Last Updated: Friday - 09/24/2010
Week of March 24, 2003
War still haunts Lebanon's soul
Nation's youth raised without education or sense of right, wrong
By CAROLINE ABBOUD
Special to the WCR
Lebanon was in turmoil and civil war for about a decade as a result of both internal and external problems. Lebanese fought Lebanese, the Muslims backed by Syrians, some Christians backed by Israelis.
Violence was unimaginable at the beginning of 1975. The political climate was electric, but it was hardly believable that that period could lead to so much horror.
All imaginable methods of terror have been used. Cold-blooded and frequent assassinations, murder of civilians, untargeted bombardments, car bombs, etc. As the years passed and as foreign armies interfered in the war, the calibre of weapons increased, the concentration of the fire became more intense and the bombardments were more murderous.
War between the Israeli occupation forces and the Lebanese resistance stamped out any effort to develop job opportunities to raise the standard of living. The war also traumatized people and destroyed almost all infrastructure and property, transforming villages into deserted homes. Only the poorest and most deprived stayed on their land.
Lebanon was the first Arab country to grant women the right to vote in 1953. Since then women have made great strides in improving their status.
Christian Lebanese women moved forward before Muslim women in all fields whether it was education, travelling, fashion, working, positions with the government, etc. They don't wear veils to cover up from head to toe. They are liberated, well-educated and sophisticated.
Despite 17 years of civil war that left 150,000 dead, 435,000 injured and nearly a million refugees within their own country, many Lebanese women successfully protected their natural heritage and helped to restore order in their society.
They were as big a part in the war as the men fighting it. They played the biggest role. They were largely responsible for the subsistence of their families. Women who were displaced to suburbs and villages queued for gas, water and bread while men were forced to stay at home for fear of being kidnapped.
Women left their houses to seek work such as sewing and housekeeping for absentee owners. Many women were keen to be active in the war and to do more than just raise their children. They carried out any jobs that women can do.
The problems and anxieties of the parents are an influence on their children. Although the war in Lebanon has been over for a decade, scars from the war remain, and the economic stagnation that gripped the whole region continues.
This new generation has the right not to be led into the labyrinth of fights, hatred and prejudices of their fathers; they have the right not to be expected to continue the fight of their parents.
The children are the ones who will pay the moral and material bill of these wars.
What will become of this society that is being formed in Lebanon - a society that has no sense of right or wrong, but of what is allowed and what is forbidden?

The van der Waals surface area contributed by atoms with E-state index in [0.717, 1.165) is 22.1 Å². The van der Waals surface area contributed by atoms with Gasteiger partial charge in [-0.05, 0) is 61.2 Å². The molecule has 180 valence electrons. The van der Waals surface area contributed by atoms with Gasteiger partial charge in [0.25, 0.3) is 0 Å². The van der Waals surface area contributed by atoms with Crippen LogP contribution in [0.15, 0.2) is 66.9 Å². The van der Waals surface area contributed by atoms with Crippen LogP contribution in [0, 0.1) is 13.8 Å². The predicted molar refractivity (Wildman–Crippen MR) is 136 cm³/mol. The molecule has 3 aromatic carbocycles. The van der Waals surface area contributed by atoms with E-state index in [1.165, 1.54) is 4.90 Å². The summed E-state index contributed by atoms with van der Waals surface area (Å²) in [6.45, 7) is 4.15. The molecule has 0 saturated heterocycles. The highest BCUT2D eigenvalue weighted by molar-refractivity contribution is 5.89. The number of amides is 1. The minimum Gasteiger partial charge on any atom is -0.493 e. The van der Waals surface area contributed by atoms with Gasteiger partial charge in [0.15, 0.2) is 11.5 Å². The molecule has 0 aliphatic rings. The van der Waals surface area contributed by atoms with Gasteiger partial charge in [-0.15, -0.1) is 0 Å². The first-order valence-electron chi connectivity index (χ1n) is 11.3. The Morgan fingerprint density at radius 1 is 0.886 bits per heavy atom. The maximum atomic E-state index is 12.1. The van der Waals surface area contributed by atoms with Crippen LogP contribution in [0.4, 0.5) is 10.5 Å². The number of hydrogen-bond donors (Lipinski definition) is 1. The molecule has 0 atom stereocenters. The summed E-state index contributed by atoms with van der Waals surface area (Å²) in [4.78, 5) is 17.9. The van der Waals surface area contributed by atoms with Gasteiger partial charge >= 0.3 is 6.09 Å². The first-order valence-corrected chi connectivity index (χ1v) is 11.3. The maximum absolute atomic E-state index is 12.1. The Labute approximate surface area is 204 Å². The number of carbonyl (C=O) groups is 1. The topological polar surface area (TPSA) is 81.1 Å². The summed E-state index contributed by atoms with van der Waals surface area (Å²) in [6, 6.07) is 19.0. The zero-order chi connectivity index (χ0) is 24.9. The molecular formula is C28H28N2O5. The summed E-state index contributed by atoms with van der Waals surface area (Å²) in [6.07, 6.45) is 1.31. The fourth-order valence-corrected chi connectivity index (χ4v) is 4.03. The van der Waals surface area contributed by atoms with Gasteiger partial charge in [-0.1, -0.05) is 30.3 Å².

The man who has lived without a memory of a father considers that some actions are allowed and others are forbidden, but he has no morals. Indeed, the one who lives without the memory of a father cannot have his own morals.
These generations are raised like orphan children who are denied their most intimate right, the right to claim a father.
The new generations are not allowed to measure the tragedy into which their fathers' society had fallen, a tragedy that marked their lives and their world.
Every Lebanese who participated in war keeps within himself the memories of war experiences. Therefore, what hope do we keep for new generations, if we put in the shade the events of recent history, events that brought major changes in their society and oriented their future?
The Lebanese wars forced most of the population to flee their houses, at one time or another, either under bombardments, or the pressure of militias or neighbours. The air, land and sea attacks conducted by the Israeli army against Beirut in 1982, will always leave its trace. Beirut was deprived of water, electricity and other supplies.
Many hostages were taken during these wars - the hostages and their families left for a long time between life and death. Schools were shut down which caused students to learn how to fight instead. Teachers lost their jobs. The war also deprived a large number of families of any source of income. Many homes and churches were damaged or destroyed. Some villages were completely demolished. People had no electricity or water and many people were left homeless.
Christians immigrated more than ever to Europe and America, leaving their hearts with families who stayed behind. Life for Lebanese Christians was very difficult after they became the minority.
Christians suffered the most in Lebanon during the war, especially women who faced all kinds of violence. That is the reason why I'm here today. My family came to Canada in 1980 seeking peace and protection in this beautiful and caring country, my country now, Canada.
The peace we desire for our own region does not preclude our hopes for peace throughout the world, a peace built on justice, equality and affection.
The oppressed, the poor, the refugees, the marginalized, the exiled and those suffering discrimination because of their race, colour or religion must see justice done. We are all brothers and sisters. May God guide and empower us always to strive for that which gives the Almighty glory and serves the good of humanity.